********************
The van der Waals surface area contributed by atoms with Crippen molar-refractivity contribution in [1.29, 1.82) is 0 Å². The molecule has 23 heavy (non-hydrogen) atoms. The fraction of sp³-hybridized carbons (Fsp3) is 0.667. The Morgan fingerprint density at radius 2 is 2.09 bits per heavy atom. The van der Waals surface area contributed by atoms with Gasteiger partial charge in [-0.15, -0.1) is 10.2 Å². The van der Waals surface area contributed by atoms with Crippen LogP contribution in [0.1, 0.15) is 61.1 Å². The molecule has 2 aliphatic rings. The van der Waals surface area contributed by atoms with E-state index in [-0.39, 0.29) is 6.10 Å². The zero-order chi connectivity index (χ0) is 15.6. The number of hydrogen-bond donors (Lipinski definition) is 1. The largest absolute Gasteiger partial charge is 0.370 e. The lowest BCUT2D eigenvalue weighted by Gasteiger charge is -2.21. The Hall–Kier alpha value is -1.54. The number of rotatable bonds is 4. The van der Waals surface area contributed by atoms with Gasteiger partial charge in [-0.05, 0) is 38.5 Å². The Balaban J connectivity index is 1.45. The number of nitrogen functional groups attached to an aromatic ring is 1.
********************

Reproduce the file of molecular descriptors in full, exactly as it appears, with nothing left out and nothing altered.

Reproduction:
The van der Waals surface area contributed by atoms with Crippen molar-refractivity contribution in [1.29, 1.82) is 0 Å². The molecule has 23 heavy (non-hydrogen) atoms. The fraction of sp³-hybridized carbons (Fsp3) is 0.667. The Morgan fingerprint density at radius 2 is 2.09 bits per heavy atom. The van der Waals surface area contributed by atoms with Gasteiger partial charge in [-0.15, -0.1) is 10.2 Å². The van der Waals surface area contributed by atoms with Crippen LogP contribution in [0.1, 0.15) is 61.1 Å². The molecule has 2 aliphatic rings. The van der Waals surface area contributed by atoms with E-state index in [-0.39, 0.29) is 6.10 Å². The zero-order chi connectivity index (χ0) is 15.6. The number of hydrogen-bond donors (Lipinski definition) is 1. The largest absolute Gasteiger partial charge is 0.370 e. The lowest BCUT2D eigenvalue weighted by Gasteiger charge is -2.21. The Hall–Kier alpha value is -1.54. The number of rotatable bonds is 4. The van der Waals surface area contributed by atoms with Gasteiger partial charge in [-0.05, 0) is 38.5 Å². The Balaban J connectivity index is 1.45. The number of nitrogen functional groups attached to an aromatic ring is 1.